A subwoofer is a perfect companion to a pair of high frequency tweeters. The former creates groovy, low bass to cover up the extreme frequency of the tweeters and give the listener a home studio like audio quality.
Although subwoofers are designed to make low frequency sounds, if the bass is kept too low for a sustained period of time, it might create some internal damage to the voice coil or the other parts surrounding it.
Unless the case is very severe, it is very unlikely that you need to buy a new set of speakers. Try going through our following guide to see if you can fix the problem and , if needed, replace something on your own. This may save you some cost.
Fixing your blown subwoofer
Before you start fixing your subwoofer, here are some things you will need –
- Compressed air blower
- Sharp knife
- Soldering iron
With these items at hand, start following the steps below
Step 1 – Check your voice coil
The voice coil is a thin coil inside the subwoofer that does the job of current amplification. If somehow it gets torn, it will stop working. So checking this in the first step will be a good idea and might save you some time as well.
Although you can do a thorough testing to check if your sub is blown but starting with this step will not be a bad idea either.
Start by connecting two points of a multitester to the voice coil. If you see any connection, it means the voice coil is still functioning and the problem is elsewhere. If there was no connection, it means the coil is likely damaged.
If your voice coil seems to be working fine then you should do the next step.
Step 2 – Check speaker suspension
The speaker cone is made of a soft flexible material and sits on top of a suspended base to give it proper suspension as it needs to produce sound. If it’s not in a good shape, it won’t be able to vibrate well and the sound will be damp and crusty.
Check it by pushing the cone inside slowly and then release. If it comes back to normal shape smoothly, it means the flex is not damaged. Now check for any tear around the material. A torn speaker cone will not be of much good.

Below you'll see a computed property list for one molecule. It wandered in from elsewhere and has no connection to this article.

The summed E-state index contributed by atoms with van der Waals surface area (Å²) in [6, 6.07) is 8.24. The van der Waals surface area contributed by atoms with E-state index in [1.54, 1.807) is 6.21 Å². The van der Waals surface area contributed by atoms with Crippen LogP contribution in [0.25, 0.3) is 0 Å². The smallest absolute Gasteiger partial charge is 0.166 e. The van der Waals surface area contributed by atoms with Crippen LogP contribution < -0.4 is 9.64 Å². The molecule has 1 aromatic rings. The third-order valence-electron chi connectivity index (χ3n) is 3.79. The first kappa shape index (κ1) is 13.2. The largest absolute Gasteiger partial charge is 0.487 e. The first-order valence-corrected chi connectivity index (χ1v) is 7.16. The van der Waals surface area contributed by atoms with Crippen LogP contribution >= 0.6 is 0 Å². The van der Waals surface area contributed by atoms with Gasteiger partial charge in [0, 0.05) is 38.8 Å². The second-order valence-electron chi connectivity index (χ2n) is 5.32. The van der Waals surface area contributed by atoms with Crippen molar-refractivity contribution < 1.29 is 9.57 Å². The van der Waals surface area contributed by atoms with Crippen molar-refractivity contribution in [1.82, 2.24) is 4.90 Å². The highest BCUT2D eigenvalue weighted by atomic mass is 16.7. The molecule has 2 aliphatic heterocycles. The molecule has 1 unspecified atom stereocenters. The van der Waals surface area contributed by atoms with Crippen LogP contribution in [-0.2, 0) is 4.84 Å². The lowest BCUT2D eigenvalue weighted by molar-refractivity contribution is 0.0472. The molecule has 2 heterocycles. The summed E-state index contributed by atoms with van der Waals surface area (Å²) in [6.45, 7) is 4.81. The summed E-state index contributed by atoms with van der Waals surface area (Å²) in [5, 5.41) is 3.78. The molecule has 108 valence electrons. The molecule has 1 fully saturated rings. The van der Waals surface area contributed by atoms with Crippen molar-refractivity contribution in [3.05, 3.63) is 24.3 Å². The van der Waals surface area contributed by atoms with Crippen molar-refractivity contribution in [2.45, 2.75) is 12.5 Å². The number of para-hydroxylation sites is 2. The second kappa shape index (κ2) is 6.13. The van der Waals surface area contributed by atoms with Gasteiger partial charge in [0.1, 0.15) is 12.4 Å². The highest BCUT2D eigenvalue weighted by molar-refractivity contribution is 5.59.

If it passes both the tear and rigidity test, then you can go for the next step as it means both the voice coil and speaker cone are not likely to be damaged and the problem lies somewhere else.
Step 3 – Uncouple the frame and the speaker
Now that you’re sure that the problem is not from voice coil or speaker cones, you have fewer parts to check. The good thing is it is going to be easier to pinpoint the issue from this step.
Take a screwdriver and remove the bolts holding the speaker on the frame. Afterwards, take the wires that connect the speaker with the power source. Keep the screws in a safe place and also you may want to take a photo of the wiring.
Knowing how to rewire the speaker properly will save you from a lot of headaches as a misconnection here will make the speaker produce distorted sounds. If you are careful with this and the bolts, you’ll have an easy time connecting them again.
Step 4 – Take the surround out
The surround is the main reason your subwoofer sounds like a home theatre. If it’s damaged, you won’t get the deep groove needed to match with those high pitched tweeters.
With a sharp knife or blade, take the glue under the surround slowly. Be careful not to push too hard or you might damage your previously good quality surround system.
The surround is soft and the sides are very brittle. As you push your knife through the sides of it, don’t try to get a lot done quickly. Try to remove the glue little by little and the surround will come off easily.
Step 5 – Take the cone and coil out
After removing the surround from the base, your next task is to get the voice coil along with spider and speaker cones out. Slowly cut the terminal wires and remove the voice coil. While removing spiders, make sure not to damage other parts.
Step 6 – Attach new coil
This is the most crucial part. You have to be very careful in this process.
The voice coil is an ultra thin wire wrapped around to work as a magnetic field and magnify sound. This is the reason that your subwoofer creates a high boost sound.
As this item is delicate, you might want to take things slow and first clean the subwoofer very well. You can clean with a mop but for a better job, a pressure air cleaner will be good to reach the crevices deep within the voice coil hole.
Now, get a new coil and set it in the gap. Get a new spider and a speaker cone. Attach both of them to the speaker with glue and allow a few hours for it to dry. The more time you give, the better it is for the speaker.
Step 7 – Final rewiring and overall check
After setting up the new voice coil, now you should put the speaker frame back with some glue. Let it dry for a few hours until it sets well.
Get the other components in place and with a soldering iron, connect the coil wires to the terminals. Afterwards, put the subwoofer frame to the proper position and connect it with power. It should be working fine now if you did the steps well.
If your subwoofer is in a bad condition, it will have a hard time matching its bass with the fast tweeters. You should give your subwoofer system an overall check from time to time to ensure a proper function.
Whenever you notice something wrong, try following our guide to see if you can fix it. If you can, you may save yourself from spending some dollars by not going to a mechanic. But sometimes, there are severe cases, & a mechanic is needed.